News / Health

    World Food Day: Co-Operatives Feed People Around Globe

    A woman sits between piles of corn as she removes the husks on a road located on the outskirts of Beijing, October 16, 2012.A woman sits between piles of corn as she removes the husks on a road located on the outskirts of Beijing, October 16, 2012.
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    A woman sits between piles of corn as she removes the husks on a road located on the outskirts of Beijing, October 16, 2012.
    A woman sits between piles of corn as she removes the husks on a road located on the outskirts of Beijing, October 16, 2012.
    Selah Hennessy
    Agricultural co-operatives are an important tool in the global fight against hunger, according to the U.N. Food and Agriculture Organization. It's a point being underscored on World Food Day.

    The Food and Agriculture Organization's Eve Crowley said agricultural co-operatives are important because they have social objectives, mobilize resources locally, and focus on sustainability. What is more, she said, they turn a good profit.

    “When you add up the economic turnover of the 300 largest co-operatives alone, it's equivalent to 1.1 trillion U.S. dollars per year, which is roughly the same as the 10th-largest economy in the world, Canada.”

    Co-operatives are associations of people who voluntarily form jointly-owned and democratically-run enterprises. Crowley said co-operatives have one billion members globally, and they create at least 100,000 jobs.

    “The point is when you put them all together they are having an enormous impact on global finances, on global agricultural production, and on the availability and quality of food that people eat,” said Crowley.

    According to the United Nations, nearly one-in-seven people suffer from undernourishment. It says small-holder farmers will provide much of the extra food needed as the global population grows to an estimated 9 billion by the year 2050.   

    Crowley said co-operatives are good at withstanding turbulent economic times, and that was demonstrated during the recent financial crisis when food prices soared and many businesses struggled to survive. Co-operatives weathered the economic storm well, she pointed out.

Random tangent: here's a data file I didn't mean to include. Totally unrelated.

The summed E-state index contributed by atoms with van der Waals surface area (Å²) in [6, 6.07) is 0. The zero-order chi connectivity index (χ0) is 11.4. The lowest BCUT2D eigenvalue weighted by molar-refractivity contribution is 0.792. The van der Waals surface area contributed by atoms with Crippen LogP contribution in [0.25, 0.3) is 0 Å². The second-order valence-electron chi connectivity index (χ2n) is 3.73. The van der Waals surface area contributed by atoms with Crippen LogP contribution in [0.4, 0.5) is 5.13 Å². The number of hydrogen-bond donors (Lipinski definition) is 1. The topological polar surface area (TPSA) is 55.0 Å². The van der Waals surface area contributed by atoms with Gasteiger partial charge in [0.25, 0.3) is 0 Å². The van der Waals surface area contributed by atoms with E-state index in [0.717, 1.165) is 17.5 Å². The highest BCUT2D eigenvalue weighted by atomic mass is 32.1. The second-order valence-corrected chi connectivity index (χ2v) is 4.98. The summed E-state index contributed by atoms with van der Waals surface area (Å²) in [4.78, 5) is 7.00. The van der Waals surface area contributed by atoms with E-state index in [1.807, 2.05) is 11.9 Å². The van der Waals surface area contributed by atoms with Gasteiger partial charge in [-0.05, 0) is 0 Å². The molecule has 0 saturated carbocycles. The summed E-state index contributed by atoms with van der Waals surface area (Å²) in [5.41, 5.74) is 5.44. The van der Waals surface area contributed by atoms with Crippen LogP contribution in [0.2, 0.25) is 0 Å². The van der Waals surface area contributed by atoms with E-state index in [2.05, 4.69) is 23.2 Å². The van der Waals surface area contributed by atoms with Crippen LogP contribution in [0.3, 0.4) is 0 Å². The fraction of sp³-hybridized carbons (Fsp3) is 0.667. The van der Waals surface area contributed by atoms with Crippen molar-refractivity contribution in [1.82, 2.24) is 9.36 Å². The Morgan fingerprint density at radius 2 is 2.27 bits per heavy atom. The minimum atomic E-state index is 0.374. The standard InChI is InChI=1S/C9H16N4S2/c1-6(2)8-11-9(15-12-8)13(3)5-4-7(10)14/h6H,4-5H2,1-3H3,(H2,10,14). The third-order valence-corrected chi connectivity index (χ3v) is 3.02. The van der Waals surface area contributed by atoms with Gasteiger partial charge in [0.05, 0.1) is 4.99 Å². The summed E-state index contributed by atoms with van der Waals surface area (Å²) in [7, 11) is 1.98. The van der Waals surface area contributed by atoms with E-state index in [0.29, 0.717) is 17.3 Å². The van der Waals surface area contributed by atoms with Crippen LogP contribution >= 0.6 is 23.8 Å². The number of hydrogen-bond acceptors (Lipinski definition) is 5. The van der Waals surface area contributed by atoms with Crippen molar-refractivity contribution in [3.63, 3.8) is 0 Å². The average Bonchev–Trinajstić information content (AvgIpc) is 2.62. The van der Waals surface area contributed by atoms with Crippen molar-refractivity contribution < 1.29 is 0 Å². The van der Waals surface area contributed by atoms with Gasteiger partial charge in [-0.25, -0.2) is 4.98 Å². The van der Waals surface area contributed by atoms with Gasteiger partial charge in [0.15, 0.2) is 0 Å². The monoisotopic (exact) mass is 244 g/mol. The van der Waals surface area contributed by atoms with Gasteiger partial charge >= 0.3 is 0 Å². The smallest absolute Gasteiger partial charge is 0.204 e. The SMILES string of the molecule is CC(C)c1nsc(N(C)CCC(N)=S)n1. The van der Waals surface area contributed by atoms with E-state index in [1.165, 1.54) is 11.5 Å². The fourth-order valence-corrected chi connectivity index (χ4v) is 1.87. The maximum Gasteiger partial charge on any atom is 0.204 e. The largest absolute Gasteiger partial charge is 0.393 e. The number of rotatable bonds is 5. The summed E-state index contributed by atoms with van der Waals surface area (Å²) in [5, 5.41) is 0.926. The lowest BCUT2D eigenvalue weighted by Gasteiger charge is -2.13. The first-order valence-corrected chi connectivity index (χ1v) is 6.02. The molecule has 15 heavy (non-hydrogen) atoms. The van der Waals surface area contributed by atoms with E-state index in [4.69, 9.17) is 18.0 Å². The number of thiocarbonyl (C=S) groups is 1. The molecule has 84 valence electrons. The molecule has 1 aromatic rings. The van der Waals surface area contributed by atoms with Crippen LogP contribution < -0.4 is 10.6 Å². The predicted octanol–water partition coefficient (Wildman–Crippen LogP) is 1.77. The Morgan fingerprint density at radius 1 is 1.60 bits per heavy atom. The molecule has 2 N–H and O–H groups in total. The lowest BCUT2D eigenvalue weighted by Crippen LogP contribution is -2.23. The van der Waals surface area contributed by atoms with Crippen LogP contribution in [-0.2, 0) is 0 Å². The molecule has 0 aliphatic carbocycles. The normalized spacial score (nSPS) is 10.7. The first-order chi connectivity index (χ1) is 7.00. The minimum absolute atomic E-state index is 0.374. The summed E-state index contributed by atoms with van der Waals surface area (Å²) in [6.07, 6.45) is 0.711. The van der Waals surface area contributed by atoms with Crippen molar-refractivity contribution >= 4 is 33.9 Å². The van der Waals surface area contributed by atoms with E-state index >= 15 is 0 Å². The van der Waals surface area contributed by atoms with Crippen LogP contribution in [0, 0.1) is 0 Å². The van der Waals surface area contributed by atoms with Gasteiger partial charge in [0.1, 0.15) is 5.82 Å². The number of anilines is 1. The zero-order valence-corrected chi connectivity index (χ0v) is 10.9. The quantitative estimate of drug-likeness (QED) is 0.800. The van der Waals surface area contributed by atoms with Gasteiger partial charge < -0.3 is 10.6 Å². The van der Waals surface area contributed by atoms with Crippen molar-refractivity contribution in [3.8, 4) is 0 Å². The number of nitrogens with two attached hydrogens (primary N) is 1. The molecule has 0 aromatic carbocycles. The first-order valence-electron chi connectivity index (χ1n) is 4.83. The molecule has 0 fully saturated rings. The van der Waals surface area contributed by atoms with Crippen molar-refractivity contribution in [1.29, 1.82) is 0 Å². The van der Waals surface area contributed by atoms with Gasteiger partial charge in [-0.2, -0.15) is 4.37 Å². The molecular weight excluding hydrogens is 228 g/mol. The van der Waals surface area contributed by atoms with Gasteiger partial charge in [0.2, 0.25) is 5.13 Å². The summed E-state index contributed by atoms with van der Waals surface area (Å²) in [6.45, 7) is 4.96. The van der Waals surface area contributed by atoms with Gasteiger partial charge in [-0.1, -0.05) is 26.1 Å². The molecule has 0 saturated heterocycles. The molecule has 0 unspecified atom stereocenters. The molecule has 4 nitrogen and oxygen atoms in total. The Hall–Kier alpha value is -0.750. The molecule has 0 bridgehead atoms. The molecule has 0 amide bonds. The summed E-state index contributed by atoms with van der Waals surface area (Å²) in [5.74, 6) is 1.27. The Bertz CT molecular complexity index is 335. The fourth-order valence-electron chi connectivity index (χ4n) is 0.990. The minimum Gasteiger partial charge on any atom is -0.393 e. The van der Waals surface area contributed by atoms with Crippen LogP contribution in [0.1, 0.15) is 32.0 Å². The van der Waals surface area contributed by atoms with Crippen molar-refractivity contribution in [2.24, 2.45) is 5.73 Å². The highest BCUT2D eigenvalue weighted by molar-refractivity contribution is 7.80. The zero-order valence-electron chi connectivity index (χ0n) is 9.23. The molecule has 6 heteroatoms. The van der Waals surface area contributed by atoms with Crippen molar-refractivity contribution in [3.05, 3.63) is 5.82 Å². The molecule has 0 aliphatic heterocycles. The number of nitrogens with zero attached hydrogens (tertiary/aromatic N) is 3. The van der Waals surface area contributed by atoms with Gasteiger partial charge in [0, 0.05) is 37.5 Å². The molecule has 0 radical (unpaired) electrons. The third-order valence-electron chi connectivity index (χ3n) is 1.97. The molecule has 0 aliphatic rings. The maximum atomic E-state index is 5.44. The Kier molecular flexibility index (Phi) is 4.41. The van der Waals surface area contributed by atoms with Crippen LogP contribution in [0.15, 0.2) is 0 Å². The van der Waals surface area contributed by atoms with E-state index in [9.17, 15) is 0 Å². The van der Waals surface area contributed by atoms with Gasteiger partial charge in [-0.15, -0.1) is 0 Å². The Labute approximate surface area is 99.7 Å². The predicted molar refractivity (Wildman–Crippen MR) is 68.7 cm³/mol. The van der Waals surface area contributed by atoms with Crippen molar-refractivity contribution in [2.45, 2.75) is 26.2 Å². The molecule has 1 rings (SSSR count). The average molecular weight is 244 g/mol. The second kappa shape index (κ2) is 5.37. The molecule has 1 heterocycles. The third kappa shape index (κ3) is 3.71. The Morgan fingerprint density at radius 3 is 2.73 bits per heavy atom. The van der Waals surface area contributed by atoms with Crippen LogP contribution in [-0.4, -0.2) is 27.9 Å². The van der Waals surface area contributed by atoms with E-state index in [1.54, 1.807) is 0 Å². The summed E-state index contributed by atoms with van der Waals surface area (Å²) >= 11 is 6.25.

“They were interested in the long-term security of their members, so they tended to be less speculative in the way that they ran themselves.  And in addition, when crisis hit, and if there was a shortfall in funding, in many cases members themselves chipped in to make the co-operative work,” she said.

    Africa Advocacy Coordinator for the campaign group Action Aid, Henry Malumo, spoke to VOA from South Africa. He said co-operatives are key to giving small-holder farmers a stronger voice.

    “It is the small-holder farmers that actually produce most of the food that is consumed, especially in poor and rural communities that business and private sector cannot reach," said Malumo. "So bringing back co-operatives and emphasizing the need to support small-holder farmers is a welcome decision and one that has been needed for so long.”

    His agency, Action Aid, said that land grabs - when large chunks of land in developing countries are bought or leased by governments and big businesses - are a major problem for many small-holder farmers in developing nations. He said by working together in co-operatives, however, workers can protect themselves.

    “As a united voice, they will be able to challenge and be able to confront businesses, illegal government dues, and ensuring that the land for communities remains for communities. And that people are actually given access and ownership to land,” he said.

    Malumo said co-operatives have helped lift living standards in the developing world, but in many countries women have not played an equal role in co-operatives. He said if co-operatives are to grow to their full potential, more needs to be done to boost the role of women in the co-operative movement around the world.

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